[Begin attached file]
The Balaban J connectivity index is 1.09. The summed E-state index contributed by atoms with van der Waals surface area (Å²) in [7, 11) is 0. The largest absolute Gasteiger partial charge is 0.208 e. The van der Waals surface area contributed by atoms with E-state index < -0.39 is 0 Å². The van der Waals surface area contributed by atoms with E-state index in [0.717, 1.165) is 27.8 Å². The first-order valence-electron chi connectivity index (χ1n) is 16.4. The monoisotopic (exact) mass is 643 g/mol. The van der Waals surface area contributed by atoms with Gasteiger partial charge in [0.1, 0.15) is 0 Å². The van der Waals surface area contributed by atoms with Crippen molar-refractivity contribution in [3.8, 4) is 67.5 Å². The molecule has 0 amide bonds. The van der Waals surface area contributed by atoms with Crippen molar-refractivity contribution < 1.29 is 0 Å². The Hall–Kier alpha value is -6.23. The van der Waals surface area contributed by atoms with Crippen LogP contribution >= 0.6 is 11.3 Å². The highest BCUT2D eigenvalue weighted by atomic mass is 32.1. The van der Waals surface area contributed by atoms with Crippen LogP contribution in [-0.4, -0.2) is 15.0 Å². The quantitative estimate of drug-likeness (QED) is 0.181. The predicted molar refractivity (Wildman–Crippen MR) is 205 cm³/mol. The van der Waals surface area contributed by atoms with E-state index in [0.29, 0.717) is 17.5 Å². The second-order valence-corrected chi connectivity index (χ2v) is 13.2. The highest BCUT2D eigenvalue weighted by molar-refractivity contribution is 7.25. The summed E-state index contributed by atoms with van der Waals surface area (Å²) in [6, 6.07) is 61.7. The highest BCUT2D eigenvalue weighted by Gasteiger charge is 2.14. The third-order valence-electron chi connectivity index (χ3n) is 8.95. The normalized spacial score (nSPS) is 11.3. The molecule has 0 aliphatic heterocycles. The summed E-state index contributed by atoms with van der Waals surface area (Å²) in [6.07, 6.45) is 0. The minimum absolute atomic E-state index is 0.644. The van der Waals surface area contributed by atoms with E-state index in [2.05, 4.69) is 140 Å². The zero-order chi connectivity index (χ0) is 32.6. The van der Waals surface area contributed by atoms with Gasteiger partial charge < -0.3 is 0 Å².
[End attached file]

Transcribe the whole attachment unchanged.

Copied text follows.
The Balaban J connectivity index is 1.09. The summed E-state index contributed by atoms with van der Waals surface area (Å²) in [7, 11) is 0. The largest absolute Gasteiger partial charge is 0.208 e. The van der Waals surface area contributed by atoms with E-state index < -0.39 is 0 Å². The van der Waals surface area contributed by atoms with E-state index in [0.717, 1.165) is 27.8 Å². The first-order valence-electron chi connectivity index (χ1n) is 16.4. The monoisotopic (exact) mass is 643 g/mol. The van der Waals surface area contributed by atoms with Gasteiger partial charge in [0.1, 0.15) is 0 Å². The van der Waals surface area contributed by atoms with Crippen molar-refractivity contribution in [3.8, 4) is 67.5 Å². The molecule has 0 amide bonds. The van der Waals surface area contributed by atoms with Crippen molar-refractivity contribution < 1.29 is 0 Å². The Hall–Kier alpha value is -6.23. The van der Waals surface area contributed by atoms with Crippen LogP contribution >= 0.6 is 11.3 Å². The highest BCUT2D eigenvalue weighted by atomic mass is 32.1. The van der Waals surface area contributed by atoms with Crippen LogP contribution in [-0.4, -0.2) is 15.0 Å². The quantitative estimate of drug-likeness (QED) is 0.181. The predicted molar refractivity (Wildman–Crippen MR) is 205 cm³/mol. The van der Waals surface area contributed by atoms with E-state index in [0.29, 0.717) is 17.5 Å². The second-order valence-corrected chi connectivity index (χ2v) is 13.2. The highest BCUT2D eigenvalue weighted by molar-refractivity contribution is 7.25. The summed E-state index contributed by atoms with van der Waals surface area (Å²) in [6, 6.07) is 61.7. The highest BCUT2D eigenvalue weighted by Gasteiger charge is 2.14. The third-order valence-electron chi connectivity index (χ3n) is 8.95. The normalized spacial score (nSPS) is 11.3. The molecule has 0 aliphatic heterocycles. The summed E-state index contributed by atoms with van der Waals surface area (Å²) in [6.07, 6.45) is 0. The minimum absolute atomic E-state index is 0.644. The van der Waals surface area contributed by atoms with E-state index in [2.05, 4.69) is 140 Å². The zero-order chi connectivity index (χ0) is 32.6. The van der Waals surface area contributed by atoms with Gasteiger partial charge < -0.3 is 0 Å².